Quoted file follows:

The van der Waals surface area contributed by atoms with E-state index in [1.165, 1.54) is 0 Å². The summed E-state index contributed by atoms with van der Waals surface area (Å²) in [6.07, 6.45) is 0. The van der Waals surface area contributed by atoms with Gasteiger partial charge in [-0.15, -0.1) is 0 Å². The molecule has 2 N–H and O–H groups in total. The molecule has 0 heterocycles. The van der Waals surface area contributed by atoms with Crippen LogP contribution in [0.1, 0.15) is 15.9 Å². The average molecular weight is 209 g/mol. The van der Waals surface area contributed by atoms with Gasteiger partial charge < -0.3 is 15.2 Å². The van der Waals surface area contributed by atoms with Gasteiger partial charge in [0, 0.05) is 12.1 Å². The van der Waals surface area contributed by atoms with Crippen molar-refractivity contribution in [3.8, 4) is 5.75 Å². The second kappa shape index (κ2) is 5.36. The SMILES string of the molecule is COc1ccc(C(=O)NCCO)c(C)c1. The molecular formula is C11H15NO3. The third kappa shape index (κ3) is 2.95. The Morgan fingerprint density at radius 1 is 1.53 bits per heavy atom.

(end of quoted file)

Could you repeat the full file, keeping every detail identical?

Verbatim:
The van der Waals surface area contributed by atoms with E-state index in [1.165, 1.54) is 0 Å². The summed E-state index contributed by atoms with van der Waals surface area (Å²) in [6.07, 6.45) is 0. The van der Waals surface area contributed by atoms with Gasteiger partial charge in [-0.15, -0.1) is 0 Å². The molecule has 2 N–H and O–H groups in total. The molecule has 0 heterocycles. The van der Waals surface area contributed by atoms with Crippen LogP contribution in [0.1, 0.15) is 15.9 Å². The average molecular weight is 209 g/mol. The van der Waals surface area contributed by atoms with Gasteiger partial charge < -0.3 is 15.2 Å². The van der Waals surface area contributed by atoms with Gasteiger partial charge in [0, 0.05) is 12.1 Å². The van der Waals surface area contributed by atoms with Crippen molar-refractivity contribution in [3.8, 4) is 5.75 Å². The second kappa shape index (κ2) is 5.36. The SMILES string of the molecule is COc1ccc(C(=O)NCCO)c(C)c1. The molecular formula is C11H15NO3. The third kappa shape index (κ3) is 2.95. The Morgan fingerprint density at radius 1 is 1.53 bits per heavy atom.